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DPA resignation comes as surprise to president

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DEPUTY LESTER QUERIPEL’S decision to resign from the Development & Planning Authority came as a shock to its president, who recently thought of resigning himself recently.

Development & Planning Authority president Deputy.John Gollop. (Picture by Adrian Miller, 23839569)

DPA president John Gollop was speaking after Deputy Queripel stated ‘irreconcilable and irreducible differences’ between himself and members of the authority had led to his resignation on Wednesday.

‘Lester is a gentleman of every kind,’ said Deputy Gollop. ‘We had a board meeting two weeks ago when I had considered, for health and other reasons, stepping down myself.

‘I think people hang on boards too long, and the reality is most boards would be improved with higher turnover, where new talent is brought in.’

Deputy Queripel felt that since his election to the DPA shortly after the 2016 general election, he had often been a lone voice during committee meetings.

‘It is quite true what he says, he has been in the minority in some issues,’ said Deputy Gollop. ‘But if you look at the issues he’s raised, actually he made progress on all of them.’

The process of open planning meetings was questioned by Deputy Queripel, who asked why it was chosen to hold site visits after an open planning meeting has taken place – with final deliberations behind closed doors.

He believed the committee should make its site visit before the meeting and then the rest of the discussion could take place in public.

‘The reason we decided to change to a format whereby we heard all the representations before the site visit was due to timing as much as anything else,’ said Deputy Gollop.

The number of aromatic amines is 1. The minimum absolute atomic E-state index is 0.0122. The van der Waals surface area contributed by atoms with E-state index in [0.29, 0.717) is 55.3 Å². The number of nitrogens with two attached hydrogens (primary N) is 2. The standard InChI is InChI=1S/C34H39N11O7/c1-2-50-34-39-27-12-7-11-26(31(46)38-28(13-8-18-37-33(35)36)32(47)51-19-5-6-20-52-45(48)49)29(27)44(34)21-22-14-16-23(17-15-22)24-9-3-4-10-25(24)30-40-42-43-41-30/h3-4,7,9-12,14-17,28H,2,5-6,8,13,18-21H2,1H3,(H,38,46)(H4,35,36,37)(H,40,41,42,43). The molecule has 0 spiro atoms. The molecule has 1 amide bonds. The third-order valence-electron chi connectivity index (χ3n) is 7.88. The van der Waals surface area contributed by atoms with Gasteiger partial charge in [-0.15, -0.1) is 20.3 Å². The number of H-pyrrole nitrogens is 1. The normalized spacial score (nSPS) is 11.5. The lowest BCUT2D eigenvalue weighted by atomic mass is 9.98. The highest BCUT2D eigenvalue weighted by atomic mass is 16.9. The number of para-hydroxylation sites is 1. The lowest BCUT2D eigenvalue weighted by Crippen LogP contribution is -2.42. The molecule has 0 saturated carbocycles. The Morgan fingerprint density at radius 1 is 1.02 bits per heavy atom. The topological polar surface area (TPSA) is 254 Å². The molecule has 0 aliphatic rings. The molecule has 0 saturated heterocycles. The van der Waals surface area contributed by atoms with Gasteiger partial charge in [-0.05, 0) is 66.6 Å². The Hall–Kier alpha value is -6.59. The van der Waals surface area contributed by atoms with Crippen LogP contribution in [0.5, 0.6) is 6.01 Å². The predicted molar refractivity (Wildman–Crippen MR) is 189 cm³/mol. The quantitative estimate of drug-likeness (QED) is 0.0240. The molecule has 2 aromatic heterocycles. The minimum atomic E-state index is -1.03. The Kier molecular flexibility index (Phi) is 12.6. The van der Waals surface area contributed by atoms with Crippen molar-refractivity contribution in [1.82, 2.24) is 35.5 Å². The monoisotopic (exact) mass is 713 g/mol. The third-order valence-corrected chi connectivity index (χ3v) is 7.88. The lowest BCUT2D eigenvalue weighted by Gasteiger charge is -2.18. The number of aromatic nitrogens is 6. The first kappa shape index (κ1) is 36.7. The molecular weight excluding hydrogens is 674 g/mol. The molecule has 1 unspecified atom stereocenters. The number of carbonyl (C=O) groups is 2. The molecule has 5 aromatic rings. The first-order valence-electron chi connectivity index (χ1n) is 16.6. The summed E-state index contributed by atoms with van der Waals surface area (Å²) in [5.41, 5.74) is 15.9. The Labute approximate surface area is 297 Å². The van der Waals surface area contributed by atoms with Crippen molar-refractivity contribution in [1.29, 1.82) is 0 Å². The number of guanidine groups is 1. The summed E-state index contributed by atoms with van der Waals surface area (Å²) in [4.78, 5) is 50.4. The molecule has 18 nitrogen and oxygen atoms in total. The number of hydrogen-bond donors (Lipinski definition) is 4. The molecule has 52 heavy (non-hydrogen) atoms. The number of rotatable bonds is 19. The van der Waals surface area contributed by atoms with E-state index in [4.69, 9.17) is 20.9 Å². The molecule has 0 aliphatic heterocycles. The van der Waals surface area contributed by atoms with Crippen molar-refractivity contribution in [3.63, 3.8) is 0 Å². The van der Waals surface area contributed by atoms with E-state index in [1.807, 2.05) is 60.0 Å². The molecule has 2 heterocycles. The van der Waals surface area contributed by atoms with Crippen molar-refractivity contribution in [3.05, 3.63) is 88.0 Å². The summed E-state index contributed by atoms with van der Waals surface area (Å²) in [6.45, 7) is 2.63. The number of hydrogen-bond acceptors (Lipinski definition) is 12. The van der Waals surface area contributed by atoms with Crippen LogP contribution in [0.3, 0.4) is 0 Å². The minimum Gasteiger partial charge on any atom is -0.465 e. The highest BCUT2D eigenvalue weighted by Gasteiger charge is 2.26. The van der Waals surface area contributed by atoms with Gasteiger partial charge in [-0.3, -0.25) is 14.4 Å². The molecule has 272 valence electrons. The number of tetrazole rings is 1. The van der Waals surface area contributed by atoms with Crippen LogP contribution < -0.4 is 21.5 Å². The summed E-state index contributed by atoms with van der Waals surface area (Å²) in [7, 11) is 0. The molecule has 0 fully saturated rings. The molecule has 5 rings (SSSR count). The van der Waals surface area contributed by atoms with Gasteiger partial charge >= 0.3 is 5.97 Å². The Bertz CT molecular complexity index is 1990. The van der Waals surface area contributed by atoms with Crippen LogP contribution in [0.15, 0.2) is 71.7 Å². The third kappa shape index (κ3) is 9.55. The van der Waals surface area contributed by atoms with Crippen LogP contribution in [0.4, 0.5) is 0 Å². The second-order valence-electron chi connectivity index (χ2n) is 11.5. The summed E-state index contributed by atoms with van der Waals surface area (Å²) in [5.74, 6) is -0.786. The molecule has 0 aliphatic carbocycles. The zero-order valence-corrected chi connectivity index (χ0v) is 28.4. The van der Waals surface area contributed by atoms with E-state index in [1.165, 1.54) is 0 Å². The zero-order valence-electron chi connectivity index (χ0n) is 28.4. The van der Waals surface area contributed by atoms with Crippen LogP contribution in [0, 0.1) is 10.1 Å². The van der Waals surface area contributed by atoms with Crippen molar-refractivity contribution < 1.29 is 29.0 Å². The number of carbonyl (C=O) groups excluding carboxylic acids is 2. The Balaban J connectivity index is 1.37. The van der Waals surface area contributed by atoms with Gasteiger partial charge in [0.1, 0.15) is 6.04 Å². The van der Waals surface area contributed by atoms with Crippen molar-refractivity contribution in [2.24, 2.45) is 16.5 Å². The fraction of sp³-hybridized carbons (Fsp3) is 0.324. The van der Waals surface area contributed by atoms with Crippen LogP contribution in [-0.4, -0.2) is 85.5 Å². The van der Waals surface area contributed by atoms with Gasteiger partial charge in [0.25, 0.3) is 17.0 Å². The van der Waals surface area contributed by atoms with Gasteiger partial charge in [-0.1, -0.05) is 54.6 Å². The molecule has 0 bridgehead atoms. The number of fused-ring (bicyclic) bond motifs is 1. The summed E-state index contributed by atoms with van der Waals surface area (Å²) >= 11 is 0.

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‘I found personally once we heard all the views on the day from the planning officials and representors, deputies, site owners and architects, we were in a better position to understand the site.’

Deputy Queripel also said the debate surrounding the 2017 annual monitoring report of the Island Development Plan was a ‘debacle’.

‘I personally didn’t want the annual monitoring report to come out the way it did,’ said Deputy Gollop. ‘It was argued by some officials that it was better, as it was a fact-finding report instead of a policy report, that it should be shared around other States committees and stakeholders.’

Deputy Gollop agreed that the States’ policy of ensuring that for every 20 units of accommodation built there be a proportion made available as affordable housing was not working. ‘In fact the committee, by a majority, felt it should be for every five units built,’ he said.

‘The problem that Deputy Queripel didn’t fully appreciate is that colleagues on the board were not hostile, it was a matter of process.

‘I think we did listen to what he says. My personal view is that Deputy Queripel is very much a people’s politician who is particularly popular with more mature local voters who he helps and represents extremely well.’

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